My mother has always had a piano. Playing the piano is central to her idea of herself. The only thing other than a house she has ever taken a loan for is the upright Steinway in our living room. Having "time to play the piano" is a measure of how much control she has over her life. It is, to use modern parlance, her measure of self care. Yet, interestingly, the piano is not relaxing for her in the way that a movie or a book might be. She is always challenging herself to play harder pieces, to get better. It requires effort and energy: more of a discipline than a hobby. And when my mother does not have energy for the piano, then she knows that something else in her life is taking too much of her time.
My relationship to the piano is very different. Its presence and sound are comforting to me, yet I never really played. My instrument was the violin, and our relationship is estranged at best. I have dabbled in playing the piano (over the course of a decade I have taught myself the first two movements of the Moonlight sonata), and whenever I am back home I find time to refresh my memory.
During the year between ending my PhD and starting my postdoc, when I was unemployed and living back with my mother, I started playing the piano more seriously. At my mother's prompting, I took lessons with her piano teacher. I improved noticeably. I began to think of other pieces I would like to learn. And so, when I moved to Ohio, concerned I would be bored, I resolve to buy myself a piano.
I found a good electronic piano on Craigslist, one that was highly rated for its sound. In fact, it is based on sampling a Steinway concert grand. I set it up in our spare room, and got sheet music for the Moonlight (no point in losing the benefit of all that practice) and the next piece I'd resolved to learn, a piece of Tchaikovsky incidental music from his Seasons series. After almost a year, I can play 8 bars. I play the piano maybe a couple of times a month.
On occasion, I feel guilty about this. I enjoy the piano, and I want, on some level, to learn these pieces, and ultimately, one day, to master the third movement of the Moonlight sonata, which is currently far beyond my technical skill. And, of course, I compare myself with my mother, who throughout her always busy, sometimes hectic life has always been able to practice several hours a week. It would be easy to blame science, and its tendency to expand to fill all available space. It would be easy to argue that I could cut out more mindless pursuits (like twitter, or browsing the internet, or playing video games, or watching TV). Certainly, my upbringing was Protestant enough that I must always wonder if I am making the best use of the time allotted to me. And certainly the pressures of being an early career researcher don't help.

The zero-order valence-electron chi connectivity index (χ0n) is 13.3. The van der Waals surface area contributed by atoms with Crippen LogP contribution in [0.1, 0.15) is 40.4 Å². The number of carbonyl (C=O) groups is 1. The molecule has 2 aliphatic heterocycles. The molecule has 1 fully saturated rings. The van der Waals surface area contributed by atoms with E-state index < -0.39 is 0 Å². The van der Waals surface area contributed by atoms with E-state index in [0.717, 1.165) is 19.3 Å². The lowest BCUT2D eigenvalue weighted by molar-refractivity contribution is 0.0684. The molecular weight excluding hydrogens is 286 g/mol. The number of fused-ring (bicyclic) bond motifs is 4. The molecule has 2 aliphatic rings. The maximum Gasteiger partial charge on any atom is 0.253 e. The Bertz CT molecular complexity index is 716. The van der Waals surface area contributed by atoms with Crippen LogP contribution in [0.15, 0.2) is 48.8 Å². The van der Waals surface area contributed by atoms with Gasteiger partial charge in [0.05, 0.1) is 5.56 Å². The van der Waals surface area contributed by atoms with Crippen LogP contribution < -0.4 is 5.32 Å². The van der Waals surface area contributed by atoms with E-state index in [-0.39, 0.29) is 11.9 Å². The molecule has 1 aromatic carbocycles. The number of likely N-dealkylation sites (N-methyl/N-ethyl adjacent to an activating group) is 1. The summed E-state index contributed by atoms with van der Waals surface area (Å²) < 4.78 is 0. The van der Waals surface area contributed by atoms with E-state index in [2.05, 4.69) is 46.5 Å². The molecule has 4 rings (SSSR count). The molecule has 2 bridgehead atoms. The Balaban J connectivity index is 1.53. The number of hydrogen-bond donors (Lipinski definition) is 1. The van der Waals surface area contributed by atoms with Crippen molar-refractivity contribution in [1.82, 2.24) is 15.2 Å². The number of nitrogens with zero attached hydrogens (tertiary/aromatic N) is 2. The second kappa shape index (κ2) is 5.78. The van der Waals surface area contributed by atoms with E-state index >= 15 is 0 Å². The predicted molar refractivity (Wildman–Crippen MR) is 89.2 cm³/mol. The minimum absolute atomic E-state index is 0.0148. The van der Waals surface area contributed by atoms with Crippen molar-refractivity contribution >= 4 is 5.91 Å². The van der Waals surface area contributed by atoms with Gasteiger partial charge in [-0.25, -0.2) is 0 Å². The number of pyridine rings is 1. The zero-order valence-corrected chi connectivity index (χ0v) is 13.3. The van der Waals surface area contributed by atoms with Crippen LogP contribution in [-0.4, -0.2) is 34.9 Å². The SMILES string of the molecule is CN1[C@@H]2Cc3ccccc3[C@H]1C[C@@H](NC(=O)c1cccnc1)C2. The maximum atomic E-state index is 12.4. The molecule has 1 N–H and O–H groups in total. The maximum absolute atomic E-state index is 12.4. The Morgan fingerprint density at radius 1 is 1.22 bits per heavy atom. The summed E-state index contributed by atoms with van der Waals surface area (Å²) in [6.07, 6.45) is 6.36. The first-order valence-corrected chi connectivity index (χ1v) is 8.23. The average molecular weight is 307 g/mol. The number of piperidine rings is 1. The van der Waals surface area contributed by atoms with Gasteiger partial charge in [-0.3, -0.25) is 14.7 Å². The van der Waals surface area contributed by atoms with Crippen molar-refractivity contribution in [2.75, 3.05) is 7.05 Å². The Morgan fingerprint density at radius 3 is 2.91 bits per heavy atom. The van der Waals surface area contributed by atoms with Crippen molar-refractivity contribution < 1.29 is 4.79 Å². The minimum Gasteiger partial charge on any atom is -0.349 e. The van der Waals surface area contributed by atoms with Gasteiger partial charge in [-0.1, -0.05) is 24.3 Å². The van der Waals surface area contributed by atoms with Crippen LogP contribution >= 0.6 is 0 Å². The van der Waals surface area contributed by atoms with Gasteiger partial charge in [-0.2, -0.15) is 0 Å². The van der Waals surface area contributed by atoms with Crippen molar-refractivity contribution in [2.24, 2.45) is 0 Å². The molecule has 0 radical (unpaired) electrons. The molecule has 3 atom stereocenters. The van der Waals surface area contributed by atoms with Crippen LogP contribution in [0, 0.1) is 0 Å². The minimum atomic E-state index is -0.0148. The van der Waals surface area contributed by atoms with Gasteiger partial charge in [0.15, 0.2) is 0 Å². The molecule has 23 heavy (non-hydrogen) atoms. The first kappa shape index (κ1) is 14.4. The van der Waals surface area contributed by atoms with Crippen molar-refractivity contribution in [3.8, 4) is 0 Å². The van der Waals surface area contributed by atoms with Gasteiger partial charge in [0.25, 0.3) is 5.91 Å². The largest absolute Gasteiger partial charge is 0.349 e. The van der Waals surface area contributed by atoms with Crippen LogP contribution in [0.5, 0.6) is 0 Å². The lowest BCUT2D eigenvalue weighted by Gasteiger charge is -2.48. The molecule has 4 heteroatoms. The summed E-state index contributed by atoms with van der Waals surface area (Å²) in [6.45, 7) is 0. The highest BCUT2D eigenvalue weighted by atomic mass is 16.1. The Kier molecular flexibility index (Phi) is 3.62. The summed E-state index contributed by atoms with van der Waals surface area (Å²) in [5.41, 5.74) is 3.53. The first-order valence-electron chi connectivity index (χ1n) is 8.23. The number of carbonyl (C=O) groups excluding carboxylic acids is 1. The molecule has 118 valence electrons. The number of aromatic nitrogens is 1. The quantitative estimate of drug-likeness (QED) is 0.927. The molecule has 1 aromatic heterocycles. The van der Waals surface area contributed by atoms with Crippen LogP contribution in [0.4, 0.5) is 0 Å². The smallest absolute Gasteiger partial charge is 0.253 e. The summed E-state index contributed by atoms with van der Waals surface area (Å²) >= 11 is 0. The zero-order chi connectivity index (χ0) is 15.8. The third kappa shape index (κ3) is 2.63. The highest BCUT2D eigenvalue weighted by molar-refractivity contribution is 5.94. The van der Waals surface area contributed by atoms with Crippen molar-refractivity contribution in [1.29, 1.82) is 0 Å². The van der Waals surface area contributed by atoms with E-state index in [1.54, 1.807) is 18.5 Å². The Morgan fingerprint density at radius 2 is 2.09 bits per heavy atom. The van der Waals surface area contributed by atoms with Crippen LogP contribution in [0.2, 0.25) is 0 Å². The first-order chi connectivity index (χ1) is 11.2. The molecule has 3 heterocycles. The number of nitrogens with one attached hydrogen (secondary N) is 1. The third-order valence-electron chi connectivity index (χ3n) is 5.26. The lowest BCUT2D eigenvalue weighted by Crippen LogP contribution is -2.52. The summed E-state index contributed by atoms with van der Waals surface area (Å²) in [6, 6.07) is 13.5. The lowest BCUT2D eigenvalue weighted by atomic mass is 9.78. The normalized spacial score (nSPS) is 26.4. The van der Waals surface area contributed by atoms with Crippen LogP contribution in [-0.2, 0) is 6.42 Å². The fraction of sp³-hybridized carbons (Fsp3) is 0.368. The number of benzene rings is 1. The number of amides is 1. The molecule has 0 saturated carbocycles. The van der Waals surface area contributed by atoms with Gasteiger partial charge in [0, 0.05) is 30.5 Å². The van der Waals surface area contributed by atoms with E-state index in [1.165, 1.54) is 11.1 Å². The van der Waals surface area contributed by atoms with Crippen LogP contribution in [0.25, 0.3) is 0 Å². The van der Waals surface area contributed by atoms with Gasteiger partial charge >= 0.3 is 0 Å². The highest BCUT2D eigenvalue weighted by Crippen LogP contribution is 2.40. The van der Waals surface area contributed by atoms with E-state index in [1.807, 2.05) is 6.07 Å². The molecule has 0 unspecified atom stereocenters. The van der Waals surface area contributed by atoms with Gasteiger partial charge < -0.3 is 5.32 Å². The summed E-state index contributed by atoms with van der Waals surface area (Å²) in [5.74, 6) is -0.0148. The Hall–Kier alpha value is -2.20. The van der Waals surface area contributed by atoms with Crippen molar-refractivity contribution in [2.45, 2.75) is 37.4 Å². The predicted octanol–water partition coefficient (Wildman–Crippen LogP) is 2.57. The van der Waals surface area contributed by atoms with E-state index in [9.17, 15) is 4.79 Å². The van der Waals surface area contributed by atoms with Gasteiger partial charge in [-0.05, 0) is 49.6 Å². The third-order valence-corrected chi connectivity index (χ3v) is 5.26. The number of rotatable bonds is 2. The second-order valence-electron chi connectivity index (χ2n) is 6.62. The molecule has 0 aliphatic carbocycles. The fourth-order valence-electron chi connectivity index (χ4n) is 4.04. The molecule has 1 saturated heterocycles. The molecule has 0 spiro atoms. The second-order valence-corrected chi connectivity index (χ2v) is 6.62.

But I think also, part of the problem lies in being honest about what is important to us. As I was talking to colleagues over the weekend about the compatibility of science with time consuming hobbies, I came to a realisation. I have decided what matters to me: my work, my fiance, my friends and family, and exercising so that I can enjoy the outdoors in the summer. These are the things, when I look at how I spend my time, that I make time for. It is not worth feeling guilty that I do not play the piano enough. It is simply not important enough to me to make the cut. And conversely, it is clearly important enough to my mother that she will make time for it in the face of other pressures.
Life is difficult enough, and there are enough pressures and demands on our time as scientists, that we should not burden ourselves with feeling obligations towards activities that we do not in fact value that much. Embrace the things you care about, and make time for them. That choice is personal, and yours, and your choices are valid.
Maybe in ten years time I will have deciphered the Tchaikovsky piece. If that is the time it takes, then that is the time it takes. In the meantime, I will enjoy my fiance's company, invite my friends to dinner, and plan for a summer of camping trips in the Appalachian mountains.